This holiday season, with Impeachment looming like the elephant in the room, most of us have been trying to steer clear of politics for the sake of peaceful extended-family feasting. At the farm, we’re too busy keeping our livestock fed to risk a partisan quarrel by hosting or visiting relatives. My livestock might have terrible table manners, but their only politics is Food.

It would be a sad New Year’s Day if Tazzy-the-Pig didn’t get an apple or maybe a mango. Lenny-the-Gander would squawk if we neglected to give him fresh, not frozen, water. And the cows have come to expect hay every day in the winter; no exceptions.

The politics of feeding start with where the cattle eat. We separate them by age and weight because bigger cows can be bullies and chase the smaller animals away from the food. This winter, they are divided into three pastures; a weanling group, a pregnant cow group, and the bull/steer/oxen group. Separated this way, all get a fair chance to eat as much as they want.

While the cattle enjoy hay, some also expect special rations. Every day the weanlings get two barrels of vegetables (one in the morning and one at night) collected from Shaw’s in Gilford or Grappone Conference Center in Concord. They feast on out-of-date apples, blueberries, strawberries, pineapple, tomatoes, broccoli, celery, and lettuce that would otherwise go in the trash. Cattle could choke on the big pits of avocados and mangos, so we remove those items.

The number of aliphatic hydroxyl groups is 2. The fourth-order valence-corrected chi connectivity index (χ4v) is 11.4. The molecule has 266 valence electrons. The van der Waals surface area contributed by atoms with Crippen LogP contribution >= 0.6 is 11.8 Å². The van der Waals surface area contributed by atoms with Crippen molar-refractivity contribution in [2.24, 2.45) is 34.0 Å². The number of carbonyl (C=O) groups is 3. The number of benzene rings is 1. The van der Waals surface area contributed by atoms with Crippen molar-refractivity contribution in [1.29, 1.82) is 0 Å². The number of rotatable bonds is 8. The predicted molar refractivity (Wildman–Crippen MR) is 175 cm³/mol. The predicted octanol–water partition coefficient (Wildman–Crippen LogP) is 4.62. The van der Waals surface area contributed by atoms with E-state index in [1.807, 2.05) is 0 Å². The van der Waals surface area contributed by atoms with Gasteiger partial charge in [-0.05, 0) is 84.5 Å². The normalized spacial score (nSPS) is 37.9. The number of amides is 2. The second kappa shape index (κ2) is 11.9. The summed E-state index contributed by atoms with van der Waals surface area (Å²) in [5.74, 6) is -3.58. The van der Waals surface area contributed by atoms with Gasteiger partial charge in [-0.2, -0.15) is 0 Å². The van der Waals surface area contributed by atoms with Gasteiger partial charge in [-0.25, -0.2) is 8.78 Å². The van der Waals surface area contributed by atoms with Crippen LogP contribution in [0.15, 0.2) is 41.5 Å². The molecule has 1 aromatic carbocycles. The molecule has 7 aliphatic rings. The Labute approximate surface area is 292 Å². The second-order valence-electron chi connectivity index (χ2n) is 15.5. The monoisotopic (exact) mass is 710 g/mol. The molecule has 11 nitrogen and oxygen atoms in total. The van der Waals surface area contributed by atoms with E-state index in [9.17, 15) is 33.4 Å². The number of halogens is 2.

The pigs get special treats as well. Tazzy and Penny, our mini-pigs, get the mangos because the pits are too big for them to swallow. Charlotte and Sparkle, our 800-pound sows, love left-over scrambled eggs and fried potatoes from Grappone. Sometimes they get to feast on peppermint cream frosted brownies or cherry crisp from Crust and Crumb in Concord. The bulls run over to the fence when I throw them slightly stale French bread. Lenny and the chickens get sprouts, peppers, and pumpkins.

Not only do these treats delight my animals, but also serving them to livestock keeps waste out of the dump and reduces my feed bills. I’m grateful to those businesses, and so are my beasts.

By the way, as the primary election approaches and politics dominate New Hampshire, you may need an oasis of calm. Drop by Miles Smith Farm. My animals will not try to change your mind, I promise.

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